Imágenes de páginas

costs 360 reals a-year, and 90 reals a quarter-in the Canaries and Balearic Isles, 400 reals a-year, and in the Indies 440 reals a-year and 110 reals a quarter. The Gaceta appears daily, and each number is sold at a cost of ten cuartos. The Parte Officiel contains, in the first place, a daily account of the health of her Majesty, which, as it is generally hearty and robust, is modified somewhat in the following fashion > La Reina Nuestra

Senora (Q DG) y su Augusta Real familia continuan en esta • corte sin novedad en su interesante salud.'

Then follow the different royal decrees under the different ministries of Estado Gobernacion, Gracia, y-Justicia, Marine, &c. These sometimes occupy three, sometimes four columns. Then follows a list of the promotions, whether as Grandees, Senators, or the Army, Navy, &c. The non-official part of the Gaceta contains the foreign news from England, France, and other countries; and then come the Noticias Nacionales, or domestic news from Alicant and Barcelona, down to Vittoria, Zaragoza, and Zamora.

If the Cortes be sitting, then follow the debates in the Senado, or Senate, and in the Congreso de los Deputados, or Spanish House of Commons, of the day before. Of original political writing, or leading article work, the Gaceta contains none; but in place of these there are, sometimes, economical and agricultural extracts, or paragraphs touching meat, drink, clothing, vegetables, gardening, and the like. The Gaceta is about the size of the French Siècle, containing twelve columns, of which not a single portion is original matter. The responsible editor is Gervallo Tzaga, and his work could be just as well done by any printer, or printer's reader, of Madrid, London, or Paris, who understood the Spanish language. The circulation of the Gazette is not known, but as it is taken in in all government offices, and by all public functionaries, it must be considerable.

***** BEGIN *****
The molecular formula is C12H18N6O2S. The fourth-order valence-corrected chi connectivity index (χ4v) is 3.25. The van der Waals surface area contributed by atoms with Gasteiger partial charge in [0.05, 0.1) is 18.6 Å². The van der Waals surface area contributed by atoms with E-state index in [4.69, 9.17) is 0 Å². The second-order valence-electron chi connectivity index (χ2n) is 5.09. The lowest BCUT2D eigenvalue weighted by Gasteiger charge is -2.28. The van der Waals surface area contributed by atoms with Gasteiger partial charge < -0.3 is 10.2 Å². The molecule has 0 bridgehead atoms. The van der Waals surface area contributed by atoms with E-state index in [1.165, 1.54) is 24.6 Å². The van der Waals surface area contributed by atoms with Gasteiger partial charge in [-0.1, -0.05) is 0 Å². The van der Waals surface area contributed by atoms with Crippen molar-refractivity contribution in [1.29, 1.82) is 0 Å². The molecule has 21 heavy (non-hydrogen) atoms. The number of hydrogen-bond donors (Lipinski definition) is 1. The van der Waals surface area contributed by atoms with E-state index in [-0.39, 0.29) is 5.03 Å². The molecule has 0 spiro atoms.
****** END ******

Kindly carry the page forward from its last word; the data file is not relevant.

The Eco del Comercio is considerably larger in size than the Gaceta; in fact, it is within an inch of the size of the Journal des Débats. The Eco del Comercio is a daily morning paper of Exaltado and Progresista principles, and was once the great organ of the Spanish liberals. It lost ground, however, when it was bought by Count Parsent, to advocate the interests of the Infant Don Francisco de Paula and his family, and still more when it joined the coalition against Espartero. Mendialdna and Meca were the proprietors of the paper, and they also